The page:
To read the full survey results, go to

Like us on Facebook and follow us on Twitter

Cache Creekcannabis

Get local stories you won't find anywhere else right to your inbox.
Sign up here

Just Posted

The RCMP arrest one of the suspects on Highway 97 courtesy of cell phone footage shot by a bystander. (April Thomas photo)
WATCH: Two suspects arrested after multi-jurisdictional chase

A half dozen police cars were seen heading north on Highway 97

The former Ashcroft Elementary School building, which closed as a school in 2015 and is now operated as the Ashcroft HUB, pictured during Skip’s Run, June 2017. The board of education of SD74 voted on March 2 to sell the property to the society for a ‘nominal fee’. (Photo credit: Barbara Roden)
School district votes to sell Ashcroft HUB for ‘nominal fee’ to HUB Society

Amendment to motion seeks to keep school district’s financial interests in property secure

Cache Creek council say that budget meetings have to take place before a public meeting about the fate of the pool — first promised in May 2019 — can be held. (Photo credit: Journal files)
No date set for public meeting to discuss fate of Cache Creek pool

Council says public meeting cannot take place until budget discussions have been held

A nurse performs a test on a patient at a drive-in COVID-19 clinic in Montreal, on Wednesday, October 21, 2020. THE CANADIAN PRESS/Paul Chiasson
Interior Health reports 16 new COVID-19 cases

423 cases remain active in the region

(Phil McLachlan/Capital News)
Murder charge laid in February 2020 stabbing death of Smithers man

Michael Egenolf is charged with the second-degree murder of Brodie Cumiskey

Older rental apartments are prime candidates for renovations, and could result in lost affordable housing stock. (Zoë Ducklow photo)
B.C.’s renoviction overhaul a good start, but won’t preserve affordable stock, lawyer says

And still no protection for people who can’t pay rent due to COVID-19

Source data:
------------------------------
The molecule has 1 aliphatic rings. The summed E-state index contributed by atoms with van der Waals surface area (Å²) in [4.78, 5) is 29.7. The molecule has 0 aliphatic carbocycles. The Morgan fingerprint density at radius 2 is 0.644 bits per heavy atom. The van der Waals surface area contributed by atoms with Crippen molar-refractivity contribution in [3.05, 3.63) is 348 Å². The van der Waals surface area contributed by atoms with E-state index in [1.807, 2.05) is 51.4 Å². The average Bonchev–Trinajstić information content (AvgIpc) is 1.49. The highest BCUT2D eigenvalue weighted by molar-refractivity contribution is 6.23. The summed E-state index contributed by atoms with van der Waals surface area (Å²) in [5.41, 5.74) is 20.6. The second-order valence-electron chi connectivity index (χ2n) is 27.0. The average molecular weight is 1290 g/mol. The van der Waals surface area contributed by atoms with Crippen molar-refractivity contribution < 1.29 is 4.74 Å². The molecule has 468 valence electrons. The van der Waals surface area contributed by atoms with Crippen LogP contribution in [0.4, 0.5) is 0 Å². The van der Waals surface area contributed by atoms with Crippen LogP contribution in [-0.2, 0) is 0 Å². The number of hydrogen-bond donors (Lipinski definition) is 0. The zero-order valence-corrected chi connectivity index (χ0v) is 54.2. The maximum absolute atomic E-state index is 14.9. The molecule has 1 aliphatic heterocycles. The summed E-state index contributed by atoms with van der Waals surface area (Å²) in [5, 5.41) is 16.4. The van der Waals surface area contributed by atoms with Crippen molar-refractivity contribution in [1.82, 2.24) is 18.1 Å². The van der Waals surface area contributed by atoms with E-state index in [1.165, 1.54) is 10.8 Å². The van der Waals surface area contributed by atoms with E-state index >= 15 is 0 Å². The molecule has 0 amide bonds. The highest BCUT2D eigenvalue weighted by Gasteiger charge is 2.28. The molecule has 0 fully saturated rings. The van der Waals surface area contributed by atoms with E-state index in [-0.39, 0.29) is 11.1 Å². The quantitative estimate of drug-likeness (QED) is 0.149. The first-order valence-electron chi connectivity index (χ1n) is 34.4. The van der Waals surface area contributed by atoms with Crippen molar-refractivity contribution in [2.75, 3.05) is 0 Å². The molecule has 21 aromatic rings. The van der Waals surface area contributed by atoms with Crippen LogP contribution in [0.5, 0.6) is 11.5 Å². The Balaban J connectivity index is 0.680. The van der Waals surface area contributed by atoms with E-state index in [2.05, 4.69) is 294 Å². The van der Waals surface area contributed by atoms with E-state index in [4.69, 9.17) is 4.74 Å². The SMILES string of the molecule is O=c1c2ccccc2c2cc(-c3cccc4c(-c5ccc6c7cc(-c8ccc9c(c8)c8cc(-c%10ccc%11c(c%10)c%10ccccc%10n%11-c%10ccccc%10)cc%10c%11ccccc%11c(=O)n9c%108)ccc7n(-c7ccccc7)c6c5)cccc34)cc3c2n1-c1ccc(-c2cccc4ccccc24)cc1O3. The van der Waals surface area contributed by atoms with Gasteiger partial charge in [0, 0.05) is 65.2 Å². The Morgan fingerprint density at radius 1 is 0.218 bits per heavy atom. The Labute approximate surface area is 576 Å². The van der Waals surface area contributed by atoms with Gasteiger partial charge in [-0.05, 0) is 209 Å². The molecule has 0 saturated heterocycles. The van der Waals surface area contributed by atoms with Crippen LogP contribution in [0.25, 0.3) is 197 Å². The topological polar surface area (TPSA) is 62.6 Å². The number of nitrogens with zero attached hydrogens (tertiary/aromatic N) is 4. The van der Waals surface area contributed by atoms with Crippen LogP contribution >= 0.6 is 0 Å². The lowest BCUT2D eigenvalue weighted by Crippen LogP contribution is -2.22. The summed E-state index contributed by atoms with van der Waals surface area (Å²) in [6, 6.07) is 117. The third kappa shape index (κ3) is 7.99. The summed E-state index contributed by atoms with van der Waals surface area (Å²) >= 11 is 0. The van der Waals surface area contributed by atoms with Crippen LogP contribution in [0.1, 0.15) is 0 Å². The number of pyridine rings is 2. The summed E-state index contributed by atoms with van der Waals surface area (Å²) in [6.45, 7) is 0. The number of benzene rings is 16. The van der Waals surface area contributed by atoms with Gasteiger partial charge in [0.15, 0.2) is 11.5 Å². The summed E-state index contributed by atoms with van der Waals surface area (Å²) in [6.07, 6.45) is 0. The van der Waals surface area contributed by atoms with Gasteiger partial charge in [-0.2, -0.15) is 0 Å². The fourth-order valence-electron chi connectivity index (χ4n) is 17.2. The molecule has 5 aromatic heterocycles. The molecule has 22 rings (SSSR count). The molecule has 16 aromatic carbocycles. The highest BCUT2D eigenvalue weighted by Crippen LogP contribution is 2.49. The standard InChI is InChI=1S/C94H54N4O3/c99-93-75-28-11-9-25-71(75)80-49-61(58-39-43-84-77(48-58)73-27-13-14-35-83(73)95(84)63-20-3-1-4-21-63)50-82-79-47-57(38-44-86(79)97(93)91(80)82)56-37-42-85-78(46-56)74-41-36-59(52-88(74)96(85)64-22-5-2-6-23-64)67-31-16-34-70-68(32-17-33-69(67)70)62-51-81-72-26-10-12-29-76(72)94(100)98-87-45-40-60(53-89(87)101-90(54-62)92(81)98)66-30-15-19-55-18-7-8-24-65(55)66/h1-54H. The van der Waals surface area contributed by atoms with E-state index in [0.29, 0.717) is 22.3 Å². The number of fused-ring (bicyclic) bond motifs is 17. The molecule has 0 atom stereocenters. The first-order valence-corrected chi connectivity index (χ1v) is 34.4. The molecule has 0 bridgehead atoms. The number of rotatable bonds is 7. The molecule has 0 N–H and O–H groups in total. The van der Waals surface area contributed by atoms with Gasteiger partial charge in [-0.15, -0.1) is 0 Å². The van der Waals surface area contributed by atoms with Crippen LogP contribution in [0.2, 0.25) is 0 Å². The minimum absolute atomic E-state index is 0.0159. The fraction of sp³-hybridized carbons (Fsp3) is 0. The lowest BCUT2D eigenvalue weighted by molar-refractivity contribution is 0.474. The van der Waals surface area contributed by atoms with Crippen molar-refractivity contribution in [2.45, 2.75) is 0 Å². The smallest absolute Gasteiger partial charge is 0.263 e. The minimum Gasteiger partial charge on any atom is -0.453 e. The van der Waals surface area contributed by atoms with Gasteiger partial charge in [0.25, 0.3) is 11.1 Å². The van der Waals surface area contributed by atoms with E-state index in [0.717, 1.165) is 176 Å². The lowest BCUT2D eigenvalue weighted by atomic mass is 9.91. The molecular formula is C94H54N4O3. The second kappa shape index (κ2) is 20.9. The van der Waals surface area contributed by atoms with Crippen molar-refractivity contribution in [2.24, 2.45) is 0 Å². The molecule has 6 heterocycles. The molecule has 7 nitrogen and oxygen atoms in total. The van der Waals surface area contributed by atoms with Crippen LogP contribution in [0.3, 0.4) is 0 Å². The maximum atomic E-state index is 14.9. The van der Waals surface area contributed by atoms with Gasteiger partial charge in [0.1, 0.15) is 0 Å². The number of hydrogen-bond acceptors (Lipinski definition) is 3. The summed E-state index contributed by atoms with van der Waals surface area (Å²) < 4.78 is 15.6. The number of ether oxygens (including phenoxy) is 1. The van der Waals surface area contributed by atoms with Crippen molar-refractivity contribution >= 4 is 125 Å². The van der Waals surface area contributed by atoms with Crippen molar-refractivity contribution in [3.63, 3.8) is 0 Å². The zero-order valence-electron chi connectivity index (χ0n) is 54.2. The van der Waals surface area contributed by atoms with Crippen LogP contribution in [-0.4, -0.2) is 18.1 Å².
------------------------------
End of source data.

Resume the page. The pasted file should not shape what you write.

Kamloops This Week
Cause of Kamloops landfill fire may never be known

Fire investigators are dealing with too much destruction in too large an area

(Photo by Marissa Baecker/Shoot the Breeze)
B.C. WHL teams to hit the ice with Kelowna, Kamloops hub cities

Kelowna, Kamloops centres chosen to host B.C. WHL teams for 24-game regular season

The machines are akin to ATMs and allow drug users at risk of overdose to get hydromorphone pills dispensed to them after their palm has been scanned to identify its unique vein pattern. (CANADIAN PRESS)
Feds dole out $3.5M for ‘vending machines’ to dispense safer opioids in B.C.

The machines are located in four cities across Canada, including Vancouver and Victoria

Kelowna’s lakefront visitor centre is one of 130 around the province. Tourism businesses have been hardest hit by COVID-19 restrictions on travel. (Destination B.C.)
Tourism, small business getting COVID-19 help, B.C. minister says

$300M grant program has delivered $50 million so far

The incident happened in downtown Castlegar. Photo: Betsy Kline
Castlegar teen recounts stabbing after stranger breaks into grandmother’s house

The unnamed teen survived a terrifying attack Feb. 21

(Black Press file photo)
Agassiz boy, 11, dies from ‘extensive injuries’: Homicide team

Agassiz RCMP were called out Friday to assist with a child in medical distress

Most Read